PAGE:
In the field of geography, the course focuses on the locations of most of the famous and important physical features in the world: mountains, rivers, deserts, seas, etc. Students become practiced in reading maps and in showing on maps how human history evolved, particularly how peoples and their cultural traits spread, through trade, conquest and religion. The modern countries are learned along with the physical features; at the end of the year students will know the name and location of every contemporary country in the world.

In the study of ancient history the course looks into where the early peoples of western Asia, the Mediterranean basin, and Europe came from, how they created civilizations, and especially how they changedthat is, how and why civilizations flourished and then declined or disappeared. In the first half of the year, there is more emphasis on social structure and politics: the use of power by those who wield it over other people within their own societies and over outside peoples. Thus, the emphasis is on empire builders and empire destroyers, gender relations, the creation of classes and class struggles, and the existence and nature of militarism. All of these phenomena are studied in the context of ancient Mesopotamia and Egypt, classical Greece and Rome, and the early Germanic peoples in Europe. In the second half of the year, the course will pay particular attention to the evolution and spread of the great religious traditions that developed in and spread from ancient Asia: Hinduism, Buddhism, the Chinese traditions, Judaism, Christianity, and Islam.

Several skills will be emphasized in addition to those associated with map work and the study of geography. The most important of these is the development of vocabulary in the field of history, politics, and social science. Also much attention will be put on writing very clear comparisons and explanations and on the use of apt examples and evidence. Considerable time is devoted to analyzing the cultural significance of works of art and examples of architecture; students learn to recognize art forms and styles as well as certain famous structures and works of art.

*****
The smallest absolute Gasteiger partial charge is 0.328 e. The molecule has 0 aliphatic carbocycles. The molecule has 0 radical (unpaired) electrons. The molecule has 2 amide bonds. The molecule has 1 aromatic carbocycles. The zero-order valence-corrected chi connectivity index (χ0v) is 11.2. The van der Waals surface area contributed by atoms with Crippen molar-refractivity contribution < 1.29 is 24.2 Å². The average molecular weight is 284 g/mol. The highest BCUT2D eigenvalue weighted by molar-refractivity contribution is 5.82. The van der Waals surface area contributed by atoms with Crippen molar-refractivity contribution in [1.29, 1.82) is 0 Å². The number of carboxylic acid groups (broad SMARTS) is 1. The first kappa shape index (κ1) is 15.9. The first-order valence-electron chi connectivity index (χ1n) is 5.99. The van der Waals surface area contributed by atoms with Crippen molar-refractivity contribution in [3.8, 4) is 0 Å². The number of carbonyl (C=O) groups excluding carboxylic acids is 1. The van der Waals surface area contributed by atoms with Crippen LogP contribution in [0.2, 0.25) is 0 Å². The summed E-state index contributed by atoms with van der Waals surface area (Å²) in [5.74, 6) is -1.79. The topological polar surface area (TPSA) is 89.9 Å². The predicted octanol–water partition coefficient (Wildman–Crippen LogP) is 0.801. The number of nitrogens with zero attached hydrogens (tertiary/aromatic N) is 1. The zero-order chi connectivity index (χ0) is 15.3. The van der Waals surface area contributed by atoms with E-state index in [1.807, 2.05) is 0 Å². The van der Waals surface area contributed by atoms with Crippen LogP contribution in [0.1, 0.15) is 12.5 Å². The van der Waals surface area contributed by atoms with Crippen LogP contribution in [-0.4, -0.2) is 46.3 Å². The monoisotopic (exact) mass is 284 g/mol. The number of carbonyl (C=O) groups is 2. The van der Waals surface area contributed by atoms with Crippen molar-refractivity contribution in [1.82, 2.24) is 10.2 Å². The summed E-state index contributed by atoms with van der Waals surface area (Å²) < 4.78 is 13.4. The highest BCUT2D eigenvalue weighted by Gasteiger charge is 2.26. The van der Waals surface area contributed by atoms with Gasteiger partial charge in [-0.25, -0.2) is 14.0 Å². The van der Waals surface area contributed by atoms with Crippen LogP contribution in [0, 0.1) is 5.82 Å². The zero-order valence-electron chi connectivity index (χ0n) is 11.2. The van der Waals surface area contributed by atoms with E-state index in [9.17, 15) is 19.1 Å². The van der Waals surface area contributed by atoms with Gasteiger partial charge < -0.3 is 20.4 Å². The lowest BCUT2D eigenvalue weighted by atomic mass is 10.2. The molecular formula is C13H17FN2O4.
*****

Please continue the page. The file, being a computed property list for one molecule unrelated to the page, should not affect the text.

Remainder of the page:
Assignments include almost daily readings, along with written work about those readings. Learning and making maps are regular tasks. There are very frequent quizzes on the contents, particularly vocabulary, of the reading, which includes a descriptive text, along with many excerpts from ancient sources. Students develop the skill of learning directly from the reading. Usually two cumulative tests are given in each quarter, and cumulative semester exams are given in January and June. In addition to short comparative exercises and short essays, one or two full essays are assigned in each semester.

In October, the study of ancient Greek culture in this course coincides with study of Sophocles’ Antigone in English 8, culminating in a project based on the students’ understanding of the play, its historical context, and some of the ideas in the play that are reflected in Thucydides’ Melian Dialogue, in Plato’s account of the death of Socrates, and in the 19th and 20th century ideas of Henry David Thoreau, Mahatma Gandhi, and Martin Luther King, among others.